Perhaps we can also propose, via Cha, not the forgetting of the mother tongue (or the learning of another tongue, a second tongue) but a different relation to it and to Mother:

I write. I write you. Daily. From here. If I am not writing, I am thinking about writing. I am composing. Recording movements. You are here I raise the voice. Particles bits of sound and noise gathered pick up lint, dust. They might scatter and become invisible. Speech morsels. Broken chips of stones. Not hollow not empty. They think that you are one and the same direction addressed. The vast ambiant sound hiss between the invisible line distance that this line connects the void and space surrounding entering and exiting.
They have not questioned. It is all the same to them. It follows directions. Not yet. They have not yet learned the route of instruction. To surpass overtake the hidden even beyond destination. Destination.19

And then, we may find what is “beyond destination.” We write.


Theresa Hak Kyung Cha (dir.), video still from Mouth to Mouth, 1975.


Soyoung Yoon is Assistant Professor of Art History & Visual Studies at The New School. Yoon is also a Visiting Faculty at the Whitney Museum of American Art’s Independent Study Program (ISP). Her research focuses on politics of mobility and rhetorics of testimony, witnessing, and storytelling in the moving image; she attends to questions of “the apparatus” in relation to the moving image, the body-in-motion, and the authorial voice.  Yoon is currently at work on two book projects: Walkie Talkie and TV Buddhas.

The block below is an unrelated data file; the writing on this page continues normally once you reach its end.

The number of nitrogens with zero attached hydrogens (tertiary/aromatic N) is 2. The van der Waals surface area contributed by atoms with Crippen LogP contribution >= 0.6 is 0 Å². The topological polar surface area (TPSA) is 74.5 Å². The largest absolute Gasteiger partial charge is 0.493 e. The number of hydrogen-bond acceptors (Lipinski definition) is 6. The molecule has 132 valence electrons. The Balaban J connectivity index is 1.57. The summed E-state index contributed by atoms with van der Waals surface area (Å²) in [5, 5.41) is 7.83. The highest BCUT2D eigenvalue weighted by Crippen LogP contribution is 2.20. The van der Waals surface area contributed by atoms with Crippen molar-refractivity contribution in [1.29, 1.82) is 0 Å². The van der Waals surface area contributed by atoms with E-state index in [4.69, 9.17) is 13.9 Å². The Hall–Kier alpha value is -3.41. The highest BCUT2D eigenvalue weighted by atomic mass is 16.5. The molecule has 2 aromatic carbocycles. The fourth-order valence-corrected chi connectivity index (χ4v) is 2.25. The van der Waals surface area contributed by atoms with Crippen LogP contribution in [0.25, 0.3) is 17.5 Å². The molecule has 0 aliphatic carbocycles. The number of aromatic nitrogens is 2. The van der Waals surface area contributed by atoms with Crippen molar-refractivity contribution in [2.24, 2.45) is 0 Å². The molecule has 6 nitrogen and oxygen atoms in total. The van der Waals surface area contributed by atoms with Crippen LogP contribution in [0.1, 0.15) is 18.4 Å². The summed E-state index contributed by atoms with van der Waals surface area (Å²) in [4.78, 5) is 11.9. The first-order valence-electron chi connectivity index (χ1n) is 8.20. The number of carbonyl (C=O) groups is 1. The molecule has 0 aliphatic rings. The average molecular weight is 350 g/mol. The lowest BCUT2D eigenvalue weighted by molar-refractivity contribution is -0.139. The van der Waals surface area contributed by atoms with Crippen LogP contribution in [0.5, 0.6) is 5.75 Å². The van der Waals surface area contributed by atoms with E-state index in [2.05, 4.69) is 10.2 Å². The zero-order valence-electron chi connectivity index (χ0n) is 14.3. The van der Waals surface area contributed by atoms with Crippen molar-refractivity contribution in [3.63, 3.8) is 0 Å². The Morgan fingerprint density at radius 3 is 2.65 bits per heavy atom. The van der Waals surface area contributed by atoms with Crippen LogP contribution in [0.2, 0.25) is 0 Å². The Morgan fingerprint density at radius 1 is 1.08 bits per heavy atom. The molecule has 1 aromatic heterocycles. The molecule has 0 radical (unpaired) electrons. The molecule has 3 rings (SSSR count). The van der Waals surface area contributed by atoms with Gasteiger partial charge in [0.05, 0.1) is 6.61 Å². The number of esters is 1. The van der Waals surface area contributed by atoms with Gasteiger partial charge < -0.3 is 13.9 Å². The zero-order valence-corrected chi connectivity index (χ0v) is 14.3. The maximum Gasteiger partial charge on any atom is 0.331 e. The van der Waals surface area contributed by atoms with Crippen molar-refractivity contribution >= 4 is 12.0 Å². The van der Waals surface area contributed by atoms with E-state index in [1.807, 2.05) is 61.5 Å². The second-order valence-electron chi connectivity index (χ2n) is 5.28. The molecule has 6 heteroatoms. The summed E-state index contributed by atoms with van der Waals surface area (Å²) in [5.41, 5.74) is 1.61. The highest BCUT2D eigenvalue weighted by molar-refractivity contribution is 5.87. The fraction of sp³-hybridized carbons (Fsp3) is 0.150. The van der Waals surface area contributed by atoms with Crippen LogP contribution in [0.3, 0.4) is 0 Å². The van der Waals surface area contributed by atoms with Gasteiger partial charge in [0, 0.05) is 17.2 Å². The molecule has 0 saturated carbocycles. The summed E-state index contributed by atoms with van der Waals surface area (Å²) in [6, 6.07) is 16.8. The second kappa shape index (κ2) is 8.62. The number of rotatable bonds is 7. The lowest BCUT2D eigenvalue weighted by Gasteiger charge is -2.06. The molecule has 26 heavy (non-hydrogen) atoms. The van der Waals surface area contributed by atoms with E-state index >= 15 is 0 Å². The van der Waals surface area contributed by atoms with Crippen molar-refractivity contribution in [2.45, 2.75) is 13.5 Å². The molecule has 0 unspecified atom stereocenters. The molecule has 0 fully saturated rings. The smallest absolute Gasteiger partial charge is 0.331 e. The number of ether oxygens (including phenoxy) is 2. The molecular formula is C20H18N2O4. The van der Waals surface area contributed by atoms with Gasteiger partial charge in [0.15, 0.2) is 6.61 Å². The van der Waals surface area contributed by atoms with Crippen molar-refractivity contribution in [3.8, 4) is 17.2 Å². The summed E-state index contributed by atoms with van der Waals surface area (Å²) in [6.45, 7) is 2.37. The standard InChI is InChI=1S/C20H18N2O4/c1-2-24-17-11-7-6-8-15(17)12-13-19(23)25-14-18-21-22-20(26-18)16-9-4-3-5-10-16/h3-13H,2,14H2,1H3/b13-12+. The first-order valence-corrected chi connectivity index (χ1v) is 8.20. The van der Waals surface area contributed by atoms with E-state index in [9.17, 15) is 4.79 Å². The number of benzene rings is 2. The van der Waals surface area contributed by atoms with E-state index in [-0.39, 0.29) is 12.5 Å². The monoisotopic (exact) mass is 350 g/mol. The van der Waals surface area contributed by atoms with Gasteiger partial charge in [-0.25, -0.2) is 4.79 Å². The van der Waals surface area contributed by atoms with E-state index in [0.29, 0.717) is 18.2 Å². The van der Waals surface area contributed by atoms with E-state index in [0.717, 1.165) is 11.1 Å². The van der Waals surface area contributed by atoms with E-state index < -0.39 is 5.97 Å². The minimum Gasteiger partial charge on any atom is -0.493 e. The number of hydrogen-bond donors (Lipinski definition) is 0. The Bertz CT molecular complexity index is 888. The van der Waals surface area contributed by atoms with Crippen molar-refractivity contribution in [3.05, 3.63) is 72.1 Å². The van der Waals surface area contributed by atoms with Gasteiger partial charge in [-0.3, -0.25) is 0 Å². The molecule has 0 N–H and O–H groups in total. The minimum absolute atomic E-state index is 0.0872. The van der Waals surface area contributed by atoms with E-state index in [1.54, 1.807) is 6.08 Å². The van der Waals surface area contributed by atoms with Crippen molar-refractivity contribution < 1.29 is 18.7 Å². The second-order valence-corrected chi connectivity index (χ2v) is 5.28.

1 Theresa Hak Kyung Cha, Dictee, Berkeley, CA, 2001/1982, p. 18.1

2 See, for example, Ann Beer, et al., “The Dictée in Multilingual Contexts: Exploring Literacy Memories Across Cultures,” Sociolinguistic Studies, vol. 1, no. 1 (2007), pp. 157–61.2

3 Stanley Meisler, “Dreaded Dictee: French Test Puts Accent on Perfection,” the Los Angeles Times, December 21, 1987.

4 Ibid.4

5 Cha, Dictee, p. 17.5

6Friedrich Kittler, Discourse Networks 1800/1900, trans. Michael Metteer, with Chris Cullens, Stanford, CA, 1990/1985.6

7 Ibid., p. 34.7

8 Geoffrey Winthrop Young, Kittler and the Media, Cambridge, 2011, p. 33.8

9 Cha, Dictee, p. 18.9

10 Ibid., p. 82.10

11 Ibid., p. 80.11

12 Ibid., p. 81.12

13 Ibid., p. 85.13

14 Roman Jakobson, Child Language, Aphasia, and Phonological Universals, trans. Allan R. Keiler, the Hague, 1968, p. 21.14

15 Daniel Heller-Roazen, Echolalias: On the Forgetting of Languages, New York, 2005, p. 11.15

16 “In place of the phonetic abundance of babbling, the phonemic poverty of the first linguistic stages appears, a kind of deflation which transforms the so-called ‘wild sounds’ of the babbling period into entities of linguistic value.” Jakobson, Child Language, p. 25.16

17 Heller-Roazen, Echolalia, p. 11.17

18 Ibid., p. 12.18

19 Cha, Dictee, p. 56.19

May 13th, 2022 — Rosa Mercedes / 04